I also don't believe there are enough classified rocket launches that could accommodate the amount of unmanned sample return probes needed to collect that much of samples. Plus it would be impossible for those unmanned probes to have retrieved the larger rocks and the 2 meter deep core samples.

[edit on 17-12-2006 by jra]



posted on Dec, 17 2006 @ 05:25 PM
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Originally posted by jra


Excellent point and I'd also like to add that the Shuttle can't leave Earth orbit nor send it's payload to the Moon. And there's only been one Shuttle launch with classified cargo.


On a purely argumentative standpoint, I'll have to disagree: Shuttle cargo is quite capable of going places. The Magellan and Galileo probes (STS-30 and STS-34 respectively) were both launched towards Venus, while Ulysses (STS-41) was launched directly at Jupiter. I'm pretty sure that a lunar sample return mission wouldn't require as much delta-V as Ulysses did.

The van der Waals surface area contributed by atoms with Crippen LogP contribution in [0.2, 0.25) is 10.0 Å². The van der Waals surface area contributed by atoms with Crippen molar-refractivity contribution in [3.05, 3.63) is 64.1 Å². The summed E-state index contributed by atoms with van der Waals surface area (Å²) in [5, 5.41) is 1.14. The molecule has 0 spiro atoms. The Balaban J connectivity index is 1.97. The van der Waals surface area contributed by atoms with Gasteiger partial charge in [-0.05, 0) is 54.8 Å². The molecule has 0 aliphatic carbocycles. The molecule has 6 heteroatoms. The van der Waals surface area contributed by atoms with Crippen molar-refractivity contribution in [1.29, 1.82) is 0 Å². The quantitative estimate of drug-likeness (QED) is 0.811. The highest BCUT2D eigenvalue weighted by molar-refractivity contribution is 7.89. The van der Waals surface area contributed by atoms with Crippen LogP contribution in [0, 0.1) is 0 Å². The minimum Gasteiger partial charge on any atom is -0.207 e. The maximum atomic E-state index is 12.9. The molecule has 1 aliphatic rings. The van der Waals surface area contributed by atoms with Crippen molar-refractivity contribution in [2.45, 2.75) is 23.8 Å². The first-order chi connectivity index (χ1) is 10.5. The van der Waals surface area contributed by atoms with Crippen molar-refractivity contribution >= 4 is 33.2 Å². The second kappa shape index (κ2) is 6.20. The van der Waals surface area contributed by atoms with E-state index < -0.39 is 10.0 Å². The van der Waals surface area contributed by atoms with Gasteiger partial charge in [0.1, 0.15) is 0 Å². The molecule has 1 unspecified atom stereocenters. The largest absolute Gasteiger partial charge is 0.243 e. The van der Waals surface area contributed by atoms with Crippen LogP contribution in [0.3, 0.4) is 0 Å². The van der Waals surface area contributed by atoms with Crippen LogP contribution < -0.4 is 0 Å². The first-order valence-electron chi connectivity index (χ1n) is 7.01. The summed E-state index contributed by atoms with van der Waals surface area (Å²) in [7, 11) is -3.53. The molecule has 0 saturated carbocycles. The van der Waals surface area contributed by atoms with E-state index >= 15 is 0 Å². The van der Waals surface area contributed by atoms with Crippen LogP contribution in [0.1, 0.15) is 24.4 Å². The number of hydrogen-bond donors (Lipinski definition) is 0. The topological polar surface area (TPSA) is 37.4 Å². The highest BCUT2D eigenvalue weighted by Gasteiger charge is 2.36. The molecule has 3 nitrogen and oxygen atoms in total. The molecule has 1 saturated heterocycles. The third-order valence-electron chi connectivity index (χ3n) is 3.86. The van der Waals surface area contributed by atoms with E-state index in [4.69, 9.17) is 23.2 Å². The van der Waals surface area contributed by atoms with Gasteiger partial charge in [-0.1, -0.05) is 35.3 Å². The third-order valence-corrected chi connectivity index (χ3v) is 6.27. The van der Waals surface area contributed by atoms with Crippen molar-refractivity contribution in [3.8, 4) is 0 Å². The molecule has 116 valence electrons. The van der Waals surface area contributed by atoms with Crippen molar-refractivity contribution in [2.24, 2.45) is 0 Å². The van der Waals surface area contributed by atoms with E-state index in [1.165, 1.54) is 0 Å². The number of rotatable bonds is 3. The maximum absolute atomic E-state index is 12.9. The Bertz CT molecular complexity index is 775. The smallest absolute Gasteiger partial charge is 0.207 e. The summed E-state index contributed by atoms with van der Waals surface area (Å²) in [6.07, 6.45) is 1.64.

jra

posted on Dec, 17 2006 @ 06:37 PM
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Originally posted by cdrn
On a purely argumentative standpoint, I'll have to disagree: Shuttle cargo is quite capable of going places. The Magellan and Galileo probes (STS-30 and STS-34 respectively) were both launched towards Venus, while Ulysses (STS-41) was launched directly at Jupiter. I'm pretty sure that a lunar sample return mission wouldn't require as much delta-V as Ulysses did.


Ok that's true, you got me there. I don't know why I forgot about that.